End hunger, achieve food security and improved nutrition and promote sustainable agriculture
It is time to rethink how we grow, share and consume our food.
If done right, agriculture, forestry and fisheries can provide nutritious food for all and generate decent incomes, while supporting people-centred rural development and protecting the environment.
Right now, our soils, freshwater, oceans, forests and biodiversity are being rapidly degraded. Climate change is putting even more pressure on the resources we depend on, increasing risks associated with disasters such as droughts and floods. Many rural women and men can no longer make ends meet on their land, forcing them to migrate to cities in search of opportunities.
A profound change of the global food and agriculture system is needed if we are to nourish today’s 795 million hungry and the additional 2 billion people expected by 2050.
The food and agriculture sector offers key solutions for development, and is central for hunger and poverty eradication.
- Globally, one in nine people in the world today (795 million) are undernourished
- The vast majority of the world’s hungry people live in developing countries, where 12.9 per cent of the population is undernourished.
- Poor nutrition causes nearly half (45 per cent) of deaths in children under five – 3.1 million children each year.
- One in four of the world’s children suffer stunted growth. In developing countries the proportion can rise to one in three.
- 66 million primary school-age children attend classes hungry across the developing world, with 23 million in Africa alone.
- Agriculture is the single largest employer in the world, providing livelihoods for 40 per cent of today’s global population. It is the largest source of income and jobs for poor rural households.
- 500 million small farms worldwide, most still rainfed, provide up to 80 per cent of food consumed in a large part of the developing world. Investing in smallholder women and men is an important way to increase food security and nutrition for the poorest, as well as food production for local and global markets.
- Since the 1900s, some 75 per cent of crop diversity has been lost from farmers’ fields. Better use of agricultural biodiversity can contribute to more nutritious diets, enhanced livelihoods for farming communities and more resilient and sustainable farming systems.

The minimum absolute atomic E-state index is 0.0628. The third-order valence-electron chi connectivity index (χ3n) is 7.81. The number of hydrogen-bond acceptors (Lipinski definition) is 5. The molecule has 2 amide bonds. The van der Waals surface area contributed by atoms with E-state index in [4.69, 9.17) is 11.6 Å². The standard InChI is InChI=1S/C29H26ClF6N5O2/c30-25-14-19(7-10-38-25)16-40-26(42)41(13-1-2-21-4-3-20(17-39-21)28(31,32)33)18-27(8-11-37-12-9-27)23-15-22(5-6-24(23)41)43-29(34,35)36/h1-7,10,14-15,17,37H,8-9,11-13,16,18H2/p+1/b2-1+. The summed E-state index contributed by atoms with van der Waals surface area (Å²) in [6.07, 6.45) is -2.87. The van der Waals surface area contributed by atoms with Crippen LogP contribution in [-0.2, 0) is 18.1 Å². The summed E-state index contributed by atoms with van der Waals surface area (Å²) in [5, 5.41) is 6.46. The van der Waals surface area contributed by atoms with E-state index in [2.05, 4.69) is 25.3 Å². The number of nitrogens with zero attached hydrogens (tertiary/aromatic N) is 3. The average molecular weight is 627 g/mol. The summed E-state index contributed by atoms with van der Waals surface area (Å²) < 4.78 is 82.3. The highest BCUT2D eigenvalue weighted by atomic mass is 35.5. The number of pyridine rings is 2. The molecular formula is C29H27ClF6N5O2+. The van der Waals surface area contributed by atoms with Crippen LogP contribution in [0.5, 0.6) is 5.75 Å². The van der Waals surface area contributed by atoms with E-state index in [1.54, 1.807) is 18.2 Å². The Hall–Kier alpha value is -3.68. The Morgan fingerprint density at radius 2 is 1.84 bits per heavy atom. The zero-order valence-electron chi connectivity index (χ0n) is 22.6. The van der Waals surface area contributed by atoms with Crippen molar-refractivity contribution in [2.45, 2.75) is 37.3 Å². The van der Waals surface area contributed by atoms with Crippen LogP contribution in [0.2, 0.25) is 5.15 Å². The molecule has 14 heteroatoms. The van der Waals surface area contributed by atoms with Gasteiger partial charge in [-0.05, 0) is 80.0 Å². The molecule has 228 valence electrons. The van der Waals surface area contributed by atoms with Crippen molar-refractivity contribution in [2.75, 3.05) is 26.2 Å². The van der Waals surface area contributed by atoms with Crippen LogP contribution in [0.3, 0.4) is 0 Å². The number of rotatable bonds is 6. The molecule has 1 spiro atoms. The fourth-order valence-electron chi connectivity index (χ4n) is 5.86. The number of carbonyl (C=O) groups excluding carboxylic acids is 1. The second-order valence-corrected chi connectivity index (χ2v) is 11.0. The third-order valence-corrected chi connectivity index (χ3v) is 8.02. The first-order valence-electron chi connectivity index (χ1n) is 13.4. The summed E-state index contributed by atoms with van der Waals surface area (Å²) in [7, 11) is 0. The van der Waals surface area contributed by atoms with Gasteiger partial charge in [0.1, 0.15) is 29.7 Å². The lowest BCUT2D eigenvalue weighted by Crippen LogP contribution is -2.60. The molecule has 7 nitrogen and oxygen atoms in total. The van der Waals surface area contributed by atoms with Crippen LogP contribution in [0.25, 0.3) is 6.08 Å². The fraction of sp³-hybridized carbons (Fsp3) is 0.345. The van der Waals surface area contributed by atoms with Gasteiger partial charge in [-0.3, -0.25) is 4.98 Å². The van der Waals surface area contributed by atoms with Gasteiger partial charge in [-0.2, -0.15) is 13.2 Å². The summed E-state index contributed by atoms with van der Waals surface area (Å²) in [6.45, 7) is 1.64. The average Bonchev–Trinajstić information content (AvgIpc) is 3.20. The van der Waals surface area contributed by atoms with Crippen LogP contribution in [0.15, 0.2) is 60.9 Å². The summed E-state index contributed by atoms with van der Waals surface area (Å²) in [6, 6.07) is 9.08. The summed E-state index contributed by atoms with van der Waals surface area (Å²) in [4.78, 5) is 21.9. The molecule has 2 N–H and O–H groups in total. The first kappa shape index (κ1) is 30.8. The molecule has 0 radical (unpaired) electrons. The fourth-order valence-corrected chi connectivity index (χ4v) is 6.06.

- If women farmers had the same access to resources as men, the number of hungry in the world could be reduced by up to 150 million.
• End malnutrition by improving social programs for children, mothers and the elderly, and ensuring safe, nutritious and sufficient food year-round.
• Increase agricultural production and income of small farmers, especially women and indigenous peoples, respecting the environment, the biodiversity of each region and their own resources.
• Prevent problems such as drought, floods, and other disasters.
• Protect the variety of species of seeds, crops and farm animals (domestic and wild), and fairly distribute the benefits of these resources.
- Don't waste food! Bring home leftovers from meals out, only cook as much as you really think you're going to eat, or start a compost bin in your home.
- Freeze fresh produce and leftovers if you don't have the chance to eat them before they go bad. You will save food and money.
- Buy Funny Fruit-many fruits and vegetables are thrown out because their size, shape, or colour are not "right". Buying these perfectly good funny fruit utilises food that might otherwise go to waste.
- If you're a business - arrange for excess food to be donated.
- Support local farmers or markets and making sustainable food choices, supporting good nutrition for all, and fighting food waste.
- Use your power as a consumer and voter, demanding businesses and the government makes the choices and changes that will make Zero Hunger a reality.